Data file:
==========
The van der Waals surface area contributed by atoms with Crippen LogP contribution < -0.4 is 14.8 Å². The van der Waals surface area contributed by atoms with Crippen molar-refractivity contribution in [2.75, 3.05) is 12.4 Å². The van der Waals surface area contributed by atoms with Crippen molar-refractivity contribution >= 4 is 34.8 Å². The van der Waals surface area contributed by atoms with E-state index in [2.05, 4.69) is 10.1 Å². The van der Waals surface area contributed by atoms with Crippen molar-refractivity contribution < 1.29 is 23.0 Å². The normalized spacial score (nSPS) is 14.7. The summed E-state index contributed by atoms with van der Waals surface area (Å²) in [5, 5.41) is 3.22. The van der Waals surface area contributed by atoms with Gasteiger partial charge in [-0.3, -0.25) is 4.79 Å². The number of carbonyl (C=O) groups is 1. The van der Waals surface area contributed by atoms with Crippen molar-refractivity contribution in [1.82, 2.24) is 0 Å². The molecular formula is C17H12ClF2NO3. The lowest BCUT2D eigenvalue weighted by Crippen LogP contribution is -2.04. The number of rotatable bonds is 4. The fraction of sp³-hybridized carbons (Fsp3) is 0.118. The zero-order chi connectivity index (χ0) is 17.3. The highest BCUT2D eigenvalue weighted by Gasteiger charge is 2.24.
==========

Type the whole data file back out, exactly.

The van der Waals surface area contributed by atoms with Crippen LogP contribution < -0.4 is 14.8 Å². The van der Waals surface area contributed by atoms with Crippen molar-refractivity contribution in [2.75, 3.05) is 12.4 Å². The van der Waals surface area contributed by atoms with Crippen molar-refractivity contribution >= 4 is 34.8 Å². The van der Waals surface area contributed by atoms with E-state index in [2.05, 4.69) is 10.1 Å². The van der Waals surface area contributed by atoms with Crippen molar-refractivity contribution < 1.29 is 23.0 Å². The normalized spacial score (nSPS) is 14.7. The summed E-state index contributed by atoms with van der Waals surface area (Å²) in [5, 5.41) is 3.22. The van der Waals surface area contributed by atoms with Gasteiger partial charge in [-0.3, -0.25) is 4.79 Å². The number of carbonyl (C=O) groups is 1. The van der Waals surface area contributed by atoms with Crippen molar-refractivity contribution in [1.82, 2.24) is 0 Å². The molecular formula is C17H12ClF2NO3. The lowest BCUT2D eigenvalue weighted by Crippen LogP contribution is -2.04. The number of rotatable bonds is 4. The fraction of sp³-hybridized carbons (Fsp3) is 0.118. The zero-order chi connectivity index (χ0) is 17.3. The highest BCUT2D eigenvalue weighted by Gasteiger charge is 2.24.